Tom Seaver, arguably the greatest Mets player of all-time and the organization’s first-ever superstar, died at the age of 75 early Monday from complications from Lyme disease and dementia, the Mets confirmed on Wednesday.
“We are devastated to learn of the passing of Mets legend and Baseball Hall of Famer Tom Seaver,” a statement from team owners Fred and Jeff Wilpon read. “Tom was nicknamed ‘The Franchise’ and ‘Tom Terrific’ because of how valuable he truly was to our organization and our loyal fans, as his #41 was the first player number retired by the organization in 1988. He was simply the greatest Mets player of all-time, and among the best to ever play the game which culminated with his near-unanimous induction into the National Baseball Hall of Fame in 1992.”
“Beyond the multitude of awards, records, accolades, World Series championship, All-Star appearances, and just overall brilliance, we will always remember Tom for his passion and devotion to his family, the game of baseball, and his vineyard.”
Seaver was one of the top pitchers of his era, winning 311 games with 3,640 career strikeouts, three Cy Young Award, and a mythical World Series title in 1969 as the superstar of one of baseball’s most improbable champions.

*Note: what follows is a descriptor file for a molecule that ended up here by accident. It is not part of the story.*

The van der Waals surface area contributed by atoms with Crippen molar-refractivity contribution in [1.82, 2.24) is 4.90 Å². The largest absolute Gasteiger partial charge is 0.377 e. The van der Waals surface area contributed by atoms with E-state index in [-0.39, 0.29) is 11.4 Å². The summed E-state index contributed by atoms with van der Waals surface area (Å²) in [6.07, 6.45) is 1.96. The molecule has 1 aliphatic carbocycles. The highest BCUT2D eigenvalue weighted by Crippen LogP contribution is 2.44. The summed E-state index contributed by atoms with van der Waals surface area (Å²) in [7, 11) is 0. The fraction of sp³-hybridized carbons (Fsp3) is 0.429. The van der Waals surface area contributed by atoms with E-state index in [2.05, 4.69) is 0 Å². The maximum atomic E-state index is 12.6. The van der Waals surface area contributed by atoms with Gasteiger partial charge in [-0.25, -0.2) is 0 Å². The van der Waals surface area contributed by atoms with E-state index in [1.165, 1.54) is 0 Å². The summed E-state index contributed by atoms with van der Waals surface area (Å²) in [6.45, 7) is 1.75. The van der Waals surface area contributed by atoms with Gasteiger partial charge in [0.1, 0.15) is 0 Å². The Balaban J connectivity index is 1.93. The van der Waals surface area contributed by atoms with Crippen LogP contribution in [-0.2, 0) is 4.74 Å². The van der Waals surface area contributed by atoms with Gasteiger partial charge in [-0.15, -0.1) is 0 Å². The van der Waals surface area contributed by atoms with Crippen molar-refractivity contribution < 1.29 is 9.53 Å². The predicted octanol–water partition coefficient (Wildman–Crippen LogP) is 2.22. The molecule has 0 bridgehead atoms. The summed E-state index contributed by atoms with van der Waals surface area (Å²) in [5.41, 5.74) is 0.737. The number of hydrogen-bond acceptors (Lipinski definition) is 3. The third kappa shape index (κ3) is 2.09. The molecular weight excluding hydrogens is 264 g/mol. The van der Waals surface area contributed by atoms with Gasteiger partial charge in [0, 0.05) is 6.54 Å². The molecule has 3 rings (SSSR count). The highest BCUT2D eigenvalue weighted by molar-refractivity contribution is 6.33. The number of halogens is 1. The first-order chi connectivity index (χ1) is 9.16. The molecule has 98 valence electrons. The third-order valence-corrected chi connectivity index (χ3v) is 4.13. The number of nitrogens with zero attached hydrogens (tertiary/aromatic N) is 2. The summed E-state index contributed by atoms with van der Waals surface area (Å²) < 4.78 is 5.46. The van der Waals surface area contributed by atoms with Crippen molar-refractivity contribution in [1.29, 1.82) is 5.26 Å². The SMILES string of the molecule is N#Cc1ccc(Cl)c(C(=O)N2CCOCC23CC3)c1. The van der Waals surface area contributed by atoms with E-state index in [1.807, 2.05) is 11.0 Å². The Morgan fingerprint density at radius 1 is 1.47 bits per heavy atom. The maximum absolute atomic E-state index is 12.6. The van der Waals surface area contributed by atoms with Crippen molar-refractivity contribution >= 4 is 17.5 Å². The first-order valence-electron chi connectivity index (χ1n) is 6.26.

Signed by the Mets in 1966, Seaver was in the majors by the following year, winning 16 games in each of his first two seasons on a New York team that lived up to its reputation as loveable losers. Established in 1962, the Mets never came close to a winning season until that magical 1969 season.
As the staff ace that season, Seaver had one of the best campaigns of his career, going 25-7 with a 2.21 ERA to win his first-career Cy Young Award. His other two came in 1973 and 1975.
He remained the resolute constant within an organization that was anything but until 1977 when he was shockingly traded to the Cincinnati Reds for Doug Flynn, Steve Henderson, Dan Norman, and Pat Zachry in a trade that was nicknamed “The Midnight Massacre.”
After winning an additional 75 games with the Reds over three seasons, he was brought back to the Mets as a 38-year-old in 1983 before moving on to the Chicago White Sox, where he won his 300th career game, and the Boston Red Sox before retiring in 1986.
The Fresno, CA native is the Mets’ all-time leader in WAR for pitchers (76.0), ERA (2.57), wins (198), strikeouts (2,541), complete games (171), and shutouts (44).
Seaver was elected to the Baseball Hall of Fame in 1992 and held the record for the highest voting percentage (98.8%) for 24 years. He was also the lone Mets representative in Cooperstown during that same 24-year stretch until Mike Piazza’s enshrinement in 2016.
While he remained a mainstay around the organization for years, he retired from public life in March 2019, shortly after he was diagnosed with dementia. He is survived by his wife, Nancy, and two daughters, Sarah and Anne.